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Trinity School of Medicine Donates Essential Supplies to Sandy Bay Residents

In late November 2016, an eastbound trough storm system impacted St. Vincent and the Grenadines, producing exceedingly heavy rains that resulted in serious flooding and  landslides & slippages in some areas, mainly on the Northeast and Northwest sides of mainland St. Vincent (For context, the campus is located in the southern region, on more forgiving terrain and sheltered by the island's mountains).  The devastation caused by these two days of incessant showers destroyed several homes and vital roads; entire fields of crops were washed away. The water and electricity supply in some areas were disconnected, leaving these communities without a ready supply for more than a week, and in some very severely affected areas, up to about three weeks.  One of the most severely affected areas in the country was an area on the North Eastern side of the country called Sandy Bay.

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Trinity School of Medicine's AMSA Chapter Takes Part in Cancer Outreach and Support on St. Vincent

 As future physicians, healthcare outreach and awareness has always been a top-of-mind extracurricular activity for Trinity students, particularly it's AMSA (American Medical Student Association) chapter. It is for that reason that the organization collaborated with the St. Vincent and the Grenadines Medical Association (SVGMA), to once again host two events in Kingstown. Each event, one focused on prostate cancer (a 5k), the other on breast cancer (The Pink Cap City Walk), was held to educate, support, and entertain everyone from a curious general public looking to learn more about their own health, to cancer survivors and their families.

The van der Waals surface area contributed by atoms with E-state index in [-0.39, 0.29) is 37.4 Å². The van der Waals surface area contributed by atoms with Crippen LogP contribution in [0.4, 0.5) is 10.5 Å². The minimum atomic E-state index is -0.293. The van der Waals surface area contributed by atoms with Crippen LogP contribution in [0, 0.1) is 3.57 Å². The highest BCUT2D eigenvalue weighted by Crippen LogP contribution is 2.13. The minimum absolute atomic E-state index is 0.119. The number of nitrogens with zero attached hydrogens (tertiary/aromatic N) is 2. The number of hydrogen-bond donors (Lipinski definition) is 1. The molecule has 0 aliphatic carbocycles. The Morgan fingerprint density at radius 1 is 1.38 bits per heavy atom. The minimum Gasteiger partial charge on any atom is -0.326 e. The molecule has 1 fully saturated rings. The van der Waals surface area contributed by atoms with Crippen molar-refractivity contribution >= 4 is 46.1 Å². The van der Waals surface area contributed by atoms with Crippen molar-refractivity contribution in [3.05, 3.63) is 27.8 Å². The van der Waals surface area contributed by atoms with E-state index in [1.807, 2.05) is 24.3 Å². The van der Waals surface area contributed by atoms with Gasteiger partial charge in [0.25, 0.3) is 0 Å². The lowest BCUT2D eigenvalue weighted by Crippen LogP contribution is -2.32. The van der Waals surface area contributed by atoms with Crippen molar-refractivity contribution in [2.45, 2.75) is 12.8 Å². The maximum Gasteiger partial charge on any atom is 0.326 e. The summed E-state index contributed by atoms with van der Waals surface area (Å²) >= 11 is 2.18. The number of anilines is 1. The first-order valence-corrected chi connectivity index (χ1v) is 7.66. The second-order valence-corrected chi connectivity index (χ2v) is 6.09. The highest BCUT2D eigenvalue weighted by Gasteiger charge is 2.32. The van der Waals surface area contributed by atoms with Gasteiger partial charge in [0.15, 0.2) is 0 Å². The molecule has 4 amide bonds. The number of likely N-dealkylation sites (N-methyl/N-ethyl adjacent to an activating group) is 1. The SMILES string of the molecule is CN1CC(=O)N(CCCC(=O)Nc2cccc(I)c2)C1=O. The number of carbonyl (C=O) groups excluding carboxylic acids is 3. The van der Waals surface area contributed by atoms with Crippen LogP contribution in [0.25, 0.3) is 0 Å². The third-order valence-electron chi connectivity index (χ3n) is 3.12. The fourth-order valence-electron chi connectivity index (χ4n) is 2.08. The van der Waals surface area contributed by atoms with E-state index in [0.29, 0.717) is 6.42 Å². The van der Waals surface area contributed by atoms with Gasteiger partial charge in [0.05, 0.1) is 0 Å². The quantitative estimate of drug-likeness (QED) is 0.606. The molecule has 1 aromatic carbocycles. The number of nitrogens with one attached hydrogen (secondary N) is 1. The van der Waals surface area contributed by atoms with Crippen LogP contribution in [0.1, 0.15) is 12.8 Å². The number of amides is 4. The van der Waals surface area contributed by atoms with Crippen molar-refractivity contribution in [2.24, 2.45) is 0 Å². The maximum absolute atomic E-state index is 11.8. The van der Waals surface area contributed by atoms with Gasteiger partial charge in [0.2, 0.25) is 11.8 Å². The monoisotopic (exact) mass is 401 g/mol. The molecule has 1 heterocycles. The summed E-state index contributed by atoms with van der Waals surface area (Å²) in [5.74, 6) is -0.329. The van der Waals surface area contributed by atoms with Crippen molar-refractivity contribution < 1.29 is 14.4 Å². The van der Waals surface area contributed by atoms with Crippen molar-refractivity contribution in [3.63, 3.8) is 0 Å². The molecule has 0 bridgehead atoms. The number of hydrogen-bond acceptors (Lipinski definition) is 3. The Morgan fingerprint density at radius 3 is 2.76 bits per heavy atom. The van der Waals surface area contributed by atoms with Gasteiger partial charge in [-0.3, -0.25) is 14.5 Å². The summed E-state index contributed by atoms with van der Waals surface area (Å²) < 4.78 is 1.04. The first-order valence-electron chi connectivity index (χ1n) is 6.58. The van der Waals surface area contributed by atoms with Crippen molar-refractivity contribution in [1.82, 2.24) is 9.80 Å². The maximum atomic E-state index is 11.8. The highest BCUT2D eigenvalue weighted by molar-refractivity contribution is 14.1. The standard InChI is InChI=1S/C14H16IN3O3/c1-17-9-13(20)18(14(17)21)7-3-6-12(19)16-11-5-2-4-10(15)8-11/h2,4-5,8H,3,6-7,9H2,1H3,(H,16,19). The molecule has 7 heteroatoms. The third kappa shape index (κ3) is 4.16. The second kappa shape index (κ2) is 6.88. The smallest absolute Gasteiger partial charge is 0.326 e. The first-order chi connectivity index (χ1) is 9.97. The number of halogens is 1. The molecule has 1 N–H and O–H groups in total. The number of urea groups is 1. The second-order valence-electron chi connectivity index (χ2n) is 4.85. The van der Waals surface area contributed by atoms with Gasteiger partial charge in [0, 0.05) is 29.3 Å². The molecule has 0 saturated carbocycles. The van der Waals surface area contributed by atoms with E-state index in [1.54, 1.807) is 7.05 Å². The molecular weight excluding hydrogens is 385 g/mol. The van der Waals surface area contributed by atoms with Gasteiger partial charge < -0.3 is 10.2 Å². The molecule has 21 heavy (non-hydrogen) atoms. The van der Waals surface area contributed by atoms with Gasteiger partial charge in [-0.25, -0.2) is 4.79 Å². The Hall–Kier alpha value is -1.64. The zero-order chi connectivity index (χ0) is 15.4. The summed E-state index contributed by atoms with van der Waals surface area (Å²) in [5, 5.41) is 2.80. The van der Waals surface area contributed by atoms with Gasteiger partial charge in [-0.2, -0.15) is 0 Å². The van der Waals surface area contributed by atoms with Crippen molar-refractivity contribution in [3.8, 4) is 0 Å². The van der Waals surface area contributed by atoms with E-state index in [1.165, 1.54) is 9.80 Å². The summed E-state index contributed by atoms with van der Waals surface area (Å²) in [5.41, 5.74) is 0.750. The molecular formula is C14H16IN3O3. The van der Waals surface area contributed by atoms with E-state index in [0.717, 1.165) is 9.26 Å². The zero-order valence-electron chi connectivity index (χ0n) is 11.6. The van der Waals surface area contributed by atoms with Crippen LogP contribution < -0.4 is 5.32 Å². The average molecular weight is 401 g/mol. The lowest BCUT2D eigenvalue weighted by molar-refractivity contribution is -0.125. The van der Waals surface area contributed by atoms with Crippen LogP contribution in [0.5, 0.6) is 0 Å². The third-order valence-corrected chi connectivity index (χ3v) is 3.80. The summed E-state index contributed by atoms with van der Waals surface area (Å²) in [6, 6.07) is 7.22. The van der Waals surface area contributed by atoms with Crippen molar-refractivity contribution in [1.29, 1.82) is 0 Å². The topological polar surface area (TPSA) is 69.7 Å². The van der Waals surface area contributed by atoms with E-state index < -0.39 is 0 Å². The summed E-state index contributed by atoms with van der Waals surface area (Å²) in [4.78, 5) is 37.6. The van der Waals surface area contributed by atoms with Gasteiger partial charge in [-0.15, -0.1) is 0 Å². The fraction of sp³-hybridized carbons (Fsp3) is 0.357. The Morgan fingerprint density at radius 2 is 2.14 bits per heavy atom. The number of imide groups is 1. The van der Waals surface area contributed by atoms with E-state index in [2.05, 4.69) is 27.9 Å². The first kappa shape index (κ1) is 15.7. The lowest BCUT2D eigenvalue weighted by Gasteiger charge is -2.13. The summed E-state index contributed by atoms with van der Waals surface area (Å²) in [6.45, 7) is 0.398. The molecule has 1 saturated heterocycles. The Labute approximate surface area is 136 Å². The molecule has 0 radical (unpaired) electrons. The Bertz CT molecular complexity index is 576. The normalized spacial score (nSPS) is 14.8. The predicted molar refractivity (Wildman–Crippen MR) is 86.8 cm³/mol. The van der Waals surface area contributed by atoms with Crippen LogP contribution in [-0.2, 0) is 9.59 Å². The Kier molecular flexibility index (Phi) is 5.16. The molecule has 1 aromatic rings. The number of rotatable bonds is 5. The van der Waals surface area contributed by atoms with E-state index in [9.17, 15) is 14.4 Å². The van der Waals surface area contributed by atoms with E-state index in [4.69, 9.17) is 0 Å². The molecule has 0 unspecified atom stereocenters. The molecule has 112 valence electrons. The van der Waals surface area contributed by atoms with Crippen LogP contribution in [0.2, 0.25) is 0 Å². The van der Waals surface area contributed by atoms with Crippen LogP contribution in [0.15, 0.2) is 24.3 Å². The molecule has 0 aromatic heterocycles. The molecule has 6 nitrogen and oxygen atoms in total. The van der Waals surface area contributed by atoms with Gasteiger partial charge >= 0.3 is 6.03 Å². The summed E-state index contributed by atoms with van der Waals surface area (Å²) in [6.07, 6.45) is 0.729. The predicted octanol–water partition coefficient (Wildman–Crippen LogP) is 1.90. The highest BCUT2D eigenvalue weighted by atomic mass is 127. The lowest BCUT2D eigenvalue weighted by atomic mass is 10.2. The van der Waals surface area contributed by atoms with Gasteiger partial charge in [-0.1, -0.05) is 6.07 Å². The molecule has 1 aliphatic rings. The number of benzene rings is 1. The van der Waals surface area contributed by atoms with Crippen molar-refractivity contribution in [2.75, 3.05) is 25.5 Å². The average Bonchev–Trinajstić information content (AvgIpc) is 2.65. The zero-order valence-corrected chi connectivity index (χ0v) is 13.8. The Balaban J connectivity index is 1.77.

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World Pediatric Project and Trinity 5th Term Students Bring Additional Expert Care to SVG Children

 

Med students around the world know the anxiety of deciding on a specialty, so it's always heartening to hear a fifth term student (Trinity's final year of basic sciences) moving confidently towards a professional focus, and having that inclination confirmed by practical clinical experience during the early stage of medical school.

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Trinity School of Medicine Holds Funeral for Retired Cadaver

Trinity is not a typical medical school. Beyond its dogged attempt to continuously evaluate and improve its own curriculum, it is an institution dedicated to living its declared culture of caring and service. It's a crucial part of a student's education: if Trinity wants to produce physicians that go the extra mile for their patients, Trinity must always do whatever it can to go the extra mile itself.

An excellent example of this is "Walter."

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Trinity School of Medicine Reinvigorates Efforts to Recruit Locally: Contribute to Quality Medicine in St. Vincent